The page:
pub: Shanti Arts (PB)
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Now and Here
In this beautifully presented book, poet Naomi Beth Wakan joins photographer Christine Brooks Cote to offer glimpses into their “now and here.”
Wakan wrote tanka-a format of five-line poems originating in Japan-in response to photographs by Cote. Wakan chose this particular format because it starts with an objective description of the image
the dew still resting
where it settled
and then pivots to the poet’s subjective reaction
would we could wake refreshed
to look at things in new ways.
Cote’s photographs are the perfect inspiration for a poet – “you’re looking at my life and what I love; you’re seeing bits and pieces of places I have been; and you’re catching glimpses of the best moments of my life.”
The title, Now and Here, comes from Henry David Thoreau: ” . . . all these times and places and occasions are now and here.”
In “Now and Here”, Christine Cote’s photographs call and Naomi Beth Wakan’s poetry responds . . . Wakan’s choice of verse is tanka, a five-line form from the Japanese poetic tradition. In her introduction, Wakan provides a concise, empathetic history of Japanese poetry that explains how the forms of tanka and haiku are related but differ. It will inform those for whom tanka is new and delight even those who are familiar with it.
Cote’s photographs encapsulate moments of awareness that radiate her affection for her home territory in all its moods and particularity. Together, these photos and tanka, grounded in the here and now, evoke a timeless space.”
Now and Here is an extraordinary ally for stilling the moment. As an editor, Christine Cote has, for years, championed the mixing of media in order to say a bit more. Now, as a co-author, in her welltimed collaboration with Naomi Waken’s poetic expression, we have been gifted a chance to breathe in her personal visual utterances.”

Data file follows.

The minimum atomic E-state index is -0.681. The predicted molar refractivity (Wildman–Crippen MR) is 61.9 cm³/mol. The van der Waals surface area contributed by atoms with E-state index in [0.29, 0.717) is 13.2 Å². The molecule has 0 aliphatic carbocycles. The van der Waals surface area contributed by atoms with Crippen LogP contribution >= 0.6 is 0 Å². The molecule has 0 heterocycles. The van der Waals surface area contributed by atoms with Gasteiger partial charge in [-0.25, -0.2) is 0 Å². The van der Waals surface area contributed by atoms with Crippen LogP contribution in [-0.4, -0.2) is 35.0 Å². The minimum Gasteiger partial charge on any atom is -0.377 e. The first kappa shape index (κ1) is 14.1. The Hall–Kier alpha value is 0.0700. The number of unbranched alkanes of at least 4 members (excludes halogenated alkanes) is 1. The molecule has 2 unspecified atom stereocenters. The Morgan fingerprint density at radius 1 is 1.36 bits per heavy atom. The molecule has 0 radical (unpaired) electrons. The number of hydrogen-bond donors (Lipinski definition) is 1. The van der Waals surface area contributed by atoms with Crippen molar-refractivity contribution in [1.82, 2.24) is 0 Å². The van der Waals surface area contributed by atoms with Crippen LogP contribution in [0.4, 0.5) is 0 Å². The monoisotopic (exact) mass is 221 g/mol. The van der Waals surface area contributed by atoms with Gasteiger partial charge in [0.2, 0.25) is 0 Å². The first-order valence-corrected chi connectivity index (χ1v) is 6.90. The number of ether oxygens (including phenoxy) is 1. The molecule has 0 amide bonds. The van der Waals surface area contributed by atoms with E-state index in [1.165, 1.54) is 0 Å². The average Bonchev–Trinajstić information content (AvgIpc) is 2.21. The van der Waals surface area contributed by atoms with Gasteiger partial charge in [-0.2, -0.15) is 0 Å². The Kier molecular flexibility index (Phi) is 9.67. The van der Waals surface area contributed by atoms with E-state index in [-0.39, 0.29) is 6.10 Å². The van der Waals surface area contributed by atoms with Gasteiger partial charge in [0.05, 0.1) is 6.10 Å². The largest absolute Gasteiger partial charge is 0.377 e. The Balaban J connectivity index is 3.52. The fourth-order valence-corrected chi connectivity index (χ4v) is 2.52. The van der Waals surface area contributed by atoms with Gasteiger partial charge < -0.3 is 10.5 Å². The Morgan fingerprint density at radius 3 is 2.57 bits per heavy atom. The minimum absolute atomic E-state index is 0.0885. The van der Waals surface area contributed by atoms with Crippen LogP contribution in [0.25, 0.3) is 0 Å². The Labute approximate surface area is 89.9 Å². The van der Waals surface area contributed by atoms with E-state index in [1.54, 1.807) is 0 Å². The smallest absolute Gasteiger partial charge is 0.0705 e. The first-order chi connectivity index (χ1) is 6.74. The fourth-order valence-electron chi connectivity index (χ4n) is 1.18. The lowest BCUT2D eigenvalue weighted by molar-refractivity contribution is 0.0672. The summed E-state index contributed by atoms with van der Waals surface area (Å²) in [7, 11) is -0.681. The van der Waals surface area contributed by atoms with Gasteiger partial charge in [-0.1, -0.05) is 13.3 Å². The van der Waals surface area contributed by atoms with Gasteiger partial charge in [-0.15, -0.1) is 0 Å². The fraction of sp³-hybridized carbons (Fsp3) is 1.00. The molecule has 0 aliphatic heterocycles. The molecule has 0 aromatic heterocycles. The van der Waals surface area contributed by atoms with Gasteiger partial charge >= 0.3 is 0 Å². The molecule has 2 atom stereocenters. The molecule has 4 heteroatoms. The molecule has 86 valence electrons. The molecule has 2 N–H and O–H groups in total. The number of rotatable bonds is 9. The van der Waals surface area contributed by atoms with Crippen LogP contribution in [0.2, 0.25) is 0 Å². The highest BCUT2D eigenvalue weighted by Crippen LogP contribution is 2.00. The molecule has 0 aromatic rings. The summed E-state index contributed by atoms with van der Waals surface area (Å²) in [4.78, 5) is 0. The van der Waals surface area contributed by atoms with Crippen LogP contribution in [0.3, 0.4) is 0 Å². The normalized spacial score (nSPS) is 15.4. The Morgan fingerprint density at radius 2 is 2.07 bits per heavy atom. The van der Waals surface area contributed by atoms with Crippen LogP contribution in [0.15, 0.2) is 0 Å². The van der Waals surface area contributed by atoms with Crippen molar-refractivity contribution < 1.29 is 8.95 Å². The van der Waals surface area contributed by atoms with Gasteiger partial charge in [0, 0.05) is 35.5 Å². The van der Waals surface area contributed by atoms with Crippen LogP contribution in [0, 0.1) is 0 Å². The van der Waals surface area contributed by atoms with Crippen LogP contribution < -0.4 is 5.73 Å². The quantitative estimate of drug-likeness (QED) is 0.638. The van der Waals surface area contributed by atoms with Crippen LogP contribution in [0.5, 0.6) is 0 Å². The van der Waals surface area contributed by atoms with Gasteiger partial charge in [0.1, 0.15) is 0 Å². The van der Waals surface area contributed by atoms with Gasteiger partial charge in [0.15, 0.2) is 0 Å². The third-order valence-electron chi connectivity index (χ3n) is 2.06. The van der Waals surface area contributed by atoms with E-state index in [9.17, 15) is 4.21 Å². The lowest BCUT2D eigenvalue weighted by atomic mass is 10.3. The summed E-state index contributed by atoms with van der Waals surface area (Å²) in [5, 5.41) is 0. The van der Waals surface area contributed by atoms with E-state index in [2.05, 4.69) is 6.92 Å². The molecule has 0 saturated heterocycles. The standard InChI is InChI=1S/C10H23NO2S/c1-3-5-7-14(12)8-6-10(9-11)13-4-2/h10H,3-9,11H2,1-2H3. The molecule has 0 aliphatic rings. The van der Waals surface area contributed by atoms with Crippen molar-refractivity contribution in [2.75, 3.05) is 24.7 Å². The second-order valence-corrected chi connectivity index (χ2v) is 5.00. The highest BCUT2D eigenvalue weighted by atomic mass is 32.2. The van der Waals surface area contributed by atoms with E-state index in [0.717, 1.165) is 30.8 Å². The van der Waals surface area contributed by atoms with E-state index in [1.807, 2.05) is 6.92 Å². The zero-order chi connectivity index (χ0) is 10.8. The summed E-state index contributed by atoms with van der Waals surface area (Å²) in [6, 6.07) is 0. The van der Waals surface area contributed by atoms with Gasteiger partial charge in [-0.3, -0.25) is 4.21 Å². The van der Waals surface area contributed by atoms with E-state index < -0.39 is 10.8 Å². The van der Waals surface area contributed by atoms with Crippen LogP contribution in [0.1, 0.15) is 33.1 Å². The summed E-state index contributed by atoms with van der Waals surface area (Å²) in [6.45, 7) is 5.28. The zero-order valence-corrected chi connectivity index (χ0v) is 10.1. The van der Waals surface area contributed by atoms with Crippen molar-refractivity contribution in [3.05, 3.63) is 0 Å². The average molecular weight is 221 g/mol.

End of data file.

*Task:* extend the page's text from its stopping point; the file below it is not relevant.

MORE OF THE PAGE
. . . a charming collaboration that goes beyond the here and now . . . a series of conversations, with each pair of works blossoming from a sense of place and offering an escape through the open-ended artistry of their creators. Although the poems and photographs should (and do) speak for themselves, the introductory essays must not be ignored, as they provide a framework for the photos (and context for the tanka). Just as tanka can pivot from their beginnings, you can let this book transmit you to other times and other places.
In “Reflections on Tanka” Naomi Beth Wakan’s introduction to this collaborative work, she gives a brief history of the form and explains its salient characteristics. This is invaluable information, provided by a tanka master. She also points out that Christine Brooks Cote’s photographs are “…the perfect stimuli for my writing.” In Christine Brooks Cote’s introduction, titled “Reflections on Photography” she traces her artistic development as a photographer and reveals her true motivation for taking photographs: “…it makes me feel good.” She mentions that she has known Wakan for many years and has published her essays and poems in the journal Still Point Arts Quarterly and that over time Wakan has become “…a friend and an inspiration.” Most of the thirty-eight photographs in the book were taken in Brooks Cote’s home state of Maine, renowned for its scenic beauty. It’s no surprise, therefore, that Wakan felt inspired to write poetry after viewing the photographs, which include seashores, lakeshores, forests, flowers, farms and more. Also, the book’s title is derived from a quote by Henry David Thoreau that appears at the start of this outstanding collection. Thoreau writes that eternity’s truth and sublimity are “… now and here”, waiting to be experienced “… in the present moment.” These words serve as a capsule definition of both tanka and artful photography, penned by the 19th century naturalist, author, poet and philosopher whose influence continues to this day. Wakan describes the stillness in the following tanka as startling, no doubt because of the complete lack of sound and movement, except for the duck’s wake. The word wake has a double meaning, referring to a water trail and becoming aware of one’s surroundings, as if waking from sleep. This is my favourite tanka in the collection, as it captures the essence of a tranquil lake scene in just eighteen syllables. the stillness is startling only the wake of the ducks marks any movement The three ducks in the accompanying photograph indeed move almost imperceptibly on the calm water. A restful blue is the main colour, with hints of green and grey. I can very easily imagine being there, looking, listening, breathing and experiencing eternity’s truth and sublimity. Thank you, Naomi Beth Wakan and Christine Brooks Cote, for working together to create such a beautiful gift for those who appreciate both poetry and photography. Hopefully, a similar collaborative project is in the works from these two creative artists and close friends